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On March 26, 2013, HIPAA (the U.S. Health Insurance Portability and Accountability Act) established even stronger rules for health care organizations, medical clinics and companies who do business with them. These entities have until September 23, 2013, to comply with the new rules. The final rule greatly enhances a patient’s privacy protections, provides individuals new rights to their health information, and strengthens the government’s ability to enforce the law.
It’s important to know that any violation of the new HIPAA rules could result in the U.S. government investigating and penalizing your business more severely than ever.
Three Small But Important Changes That You Need To Know
You’ll Be Guilty Until Proven Innocent Another important change is how patient-privacy breaches must be reported to the government. Previously, offices had followed ‘the harm standard’ which states that a breach is only reportable if it posed a significant harm or risk to the patient’s reputation and/or finances. However, the new regulations state that any inappropriate disclosure or loss of data will be considered a breach unless the office (or business associate/hospital) can prove that there’s a low chance of the information being used improperly. To determine if the information will be used improperly, the office must do a documented risk assessment that includes four elements:
1. The recipient of information. It will be assumed that a breach has occurred if the office doesn’t know who accessed the information. However, the risk will be considered low if the other party is a HIPAA-covered entity.
2. The type of information. If social security numbers and credit card numbers are stolen and reveal a patient’s identity; or if information about STDs is stolen, these could harm a patient’s financial security and reputation; therefore the risk would be high.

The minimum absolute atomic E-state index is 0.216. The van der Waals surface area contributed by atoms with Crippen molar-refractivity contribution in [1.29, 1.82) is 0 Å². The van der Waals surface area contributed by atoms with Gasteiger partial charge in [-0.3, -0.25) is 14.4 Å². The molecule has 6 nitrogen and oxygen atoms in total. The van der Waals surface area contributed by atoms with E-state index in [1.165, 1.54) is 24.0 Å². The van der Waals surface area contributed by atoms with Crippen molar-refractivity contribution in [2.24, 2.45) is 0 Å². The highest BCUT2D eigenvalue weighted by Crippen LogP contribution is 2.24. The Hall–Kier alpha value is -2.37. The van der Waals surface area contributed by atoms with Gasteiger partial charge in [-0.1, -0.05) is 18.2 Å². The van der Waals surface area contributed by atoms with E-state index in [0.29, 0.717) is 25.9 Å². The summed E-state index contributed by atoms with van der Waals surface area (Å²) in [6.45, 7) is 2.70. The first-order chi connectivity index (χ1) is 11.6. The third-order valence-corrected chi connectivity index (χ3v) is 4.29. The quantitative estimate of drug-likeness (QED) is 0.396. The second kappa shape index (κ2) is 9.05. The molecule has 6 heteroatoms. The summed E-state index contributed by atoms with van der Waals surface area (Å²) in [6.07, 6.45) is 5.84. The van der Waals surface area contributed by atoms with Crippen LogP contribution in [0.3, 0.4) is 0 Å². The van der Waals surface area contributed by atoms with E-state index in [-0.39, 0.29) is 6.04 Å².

3. Whether or not the data has been seen or used. It will be assumed that a breach has occurred if a patient’s record was mailed to the wrong person. This is the case if the record was returned opened or if it wasn’t returned. However, if the envelope that contained it was returned unopened, the risk will be considered as low.
4. How well the risk has been mitigated. The goal is to ensure the risk is low and to mitigate any harm to the patient’s reputation and/or finances. An office might do this by getting assurance that the information won’t be disclosed, used or destroyed. However, the identity of the other party will make all the difference. Assurance from a business associate is typically reliable, whereas assurance from an unrelated company or a person, who has no obligation to comply with HIPAA rules, isn’t reliable.
Business Associates Must Also Comply With HIPPA
Business associates of healthcare organizations and medical entities are now required to comply with HIPAA. They must have policies, procedures and safeguards in place to keep their data secure. It’s also mandatory that they have signed agreements from their business associates and subcontractors that mandate HIPAA enforcement. If not, they’ll be penalized. This is necessary because some of the worst breaches have involved business associates and subcontractors.
Penalties For HIPAA Non-Compliance Have Increased Dramatically
The previous penalties for noncompliance have increased dramatically, with the penalty amount depending on the level of negligence involved. In the past, violations had a limit of $25,000 per incident; now the limit is $50,000 per incident, with an annual limit of $1.5 million. The Office of Civil Rights has warned that it will be looking more diligently for violations and will be enforcing HIPAA “vigorously.”
The Last Three Changes
The following changes are less significant, but are still worth noting:
For more information these new regulations can be found in the January 25, 2013, issue of the Federal Register.
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